Dangit. I just tested my image sensor for dust. Sure enough, I have dust on the top-left side of the sensor too.

  • Joe Nikon

    Here we go again…..

  • peterw

    great rumor this
    this is what rumors should be like

    keep um coming :)

  • gt

    I appreciate that NR posted this — itll get nikon to hurry up and fix it.

    I’m going to wait until December or January to pick up a D600. Hopefully issues will be resolved by then.

  • bratvlad

    Perfect timing to learn how to clean your sensor yourself!

  • Aldo

    lol Taiwan… love my d800

    • babola

      Thailand.

      Get your geography right, please.

      • Dave

        Learn how to correct someone without sounding like a douchebag.

        • Aldo

          he is just bitter cuz he don’t know if hes cleaning a vacuum or swapping lens on his d600 lol… and about the taiwan thailand… similar QC which was my point.

    • FF

      It doesn’t seem to be an assembly problem but an issue with the design of the whole shutter system.

  • bert

    I have my D700 4 years now, and never had the sensor cleaned manually. It looks much cleaner than this pic, even if you devide it by 20. Weird stuff!

    • Rob

      How often do you shoot OOF at F/22 into the sky? Try it, THEN tell us you don’t have any dust.

      • desmo

        You have to be good at panning to keep up with the F22

        That’s if you can find it in the first place–
        it’s kinda stealthy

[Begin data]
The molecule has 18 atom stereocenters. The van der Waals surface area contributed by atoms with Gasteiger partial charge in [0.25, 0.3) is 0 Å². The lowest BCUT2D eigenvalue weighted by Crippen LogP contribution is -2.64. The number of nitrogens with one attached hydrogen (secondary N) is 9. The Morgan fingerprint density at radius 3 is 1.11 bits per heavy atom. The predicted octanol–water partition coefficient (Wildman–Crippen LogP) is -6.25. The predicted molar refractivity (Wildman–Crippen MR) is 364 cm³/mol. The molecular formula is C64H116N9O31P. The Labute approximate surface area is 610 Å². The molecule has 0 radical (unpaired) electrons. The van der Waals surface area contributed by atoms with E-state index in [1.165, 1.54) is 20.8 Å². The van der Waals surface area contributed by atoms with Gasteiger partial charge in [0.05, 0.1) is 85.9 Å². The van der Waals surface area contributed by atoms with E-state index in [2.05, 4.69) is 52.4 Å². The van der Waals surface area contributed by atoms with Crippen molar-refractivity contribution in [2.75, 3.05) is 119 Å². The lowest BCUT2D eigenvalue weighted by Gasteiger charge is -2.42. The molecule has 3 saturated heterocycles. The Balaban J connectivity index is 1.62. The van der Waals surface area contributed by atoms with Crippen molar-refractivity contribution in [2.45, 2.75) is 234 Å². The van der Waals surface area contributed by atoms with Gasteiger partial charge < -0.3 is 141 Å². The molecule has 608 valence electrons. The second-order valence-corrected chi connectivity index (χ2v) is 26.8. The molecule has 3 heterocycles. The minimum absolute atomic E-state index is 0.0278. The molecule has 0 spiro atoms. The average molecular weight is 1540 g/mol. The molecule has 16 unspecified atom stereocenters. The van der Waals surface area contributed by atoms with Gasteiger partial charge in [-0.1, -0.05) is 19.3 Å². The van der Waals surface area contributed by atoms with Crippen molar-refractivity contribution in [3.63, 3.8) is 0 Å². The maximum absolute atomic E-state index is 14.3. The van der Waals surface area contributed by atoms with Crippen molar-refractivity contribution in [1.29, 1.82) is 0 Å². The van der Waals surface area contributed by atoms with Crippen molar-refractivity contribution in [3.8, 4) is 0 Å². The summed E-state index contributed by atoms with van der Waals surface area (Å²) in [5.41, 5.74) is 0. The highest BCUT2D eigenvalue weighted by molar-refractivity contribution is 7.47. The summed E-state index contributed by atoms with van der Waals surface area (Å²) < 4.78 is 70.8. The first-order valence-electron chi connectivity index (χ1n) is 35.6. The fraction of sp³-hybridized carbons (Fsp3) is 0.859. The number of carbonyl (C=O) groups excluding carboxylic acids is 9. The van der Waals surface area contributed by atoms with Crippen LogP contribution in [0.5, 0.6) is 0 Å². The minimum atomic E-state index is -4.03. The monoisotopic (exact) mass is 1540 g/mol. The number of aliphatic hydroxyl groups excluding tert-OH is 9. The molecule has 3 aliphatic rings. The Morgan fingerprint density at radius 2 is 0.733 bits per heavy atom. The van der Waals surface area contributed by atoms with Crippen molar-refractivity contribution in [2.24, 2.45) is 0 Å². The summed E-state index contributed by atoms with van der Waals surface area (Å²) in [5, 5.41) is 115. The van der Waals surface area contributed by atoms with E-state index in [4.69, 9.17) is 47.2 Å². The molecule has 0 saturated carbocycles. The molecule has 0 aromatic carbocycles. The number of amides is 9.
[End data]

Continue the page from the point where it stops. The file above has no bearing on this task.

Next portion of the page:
• Pablo Ricasso

          Good point. It’s probably best to start with the F16, or even the F4, especially if you’re a retiree.

  • Michel

    I just checked mine, and I dont have any dust spots I can see on the sensor. The image here with the dust spots looks horrible but it is a composition of he 20 cameras tested, overlays, so not all the dust on the one sensor. It would be disappointing to find this on your new camera.
    This was never a problem with film of course, well not to the same extent for obvious reasons. I think every older lens I have does also have dust inside the barrel, and with most photographers using zooms, air is being sucked in and out of the lens and most certainly also out of the camera body. I guess too that the atmosphere is more polluted too nowadays with bits of crap floating around, a bit like the mid Pacific and mid Atlantic garbage dumps, but with airborne particles accumulating inside the bodies of DSLRs. A serious matter indeed.

    • peterw

      (several of my slides have serious scratches;
      the nicer the picture, the more scratches…
      … happily the value of even the nicest of my slides is void)

      : each storage medium has its difficulties

      as problematic as conservation of Hard Discs is, in the end preparing digitised media for ‘high end’ presentation is so much easier.

      However, a systematic error in a shutter like this is unacceptable.

      • 103david

        Is this actually in English?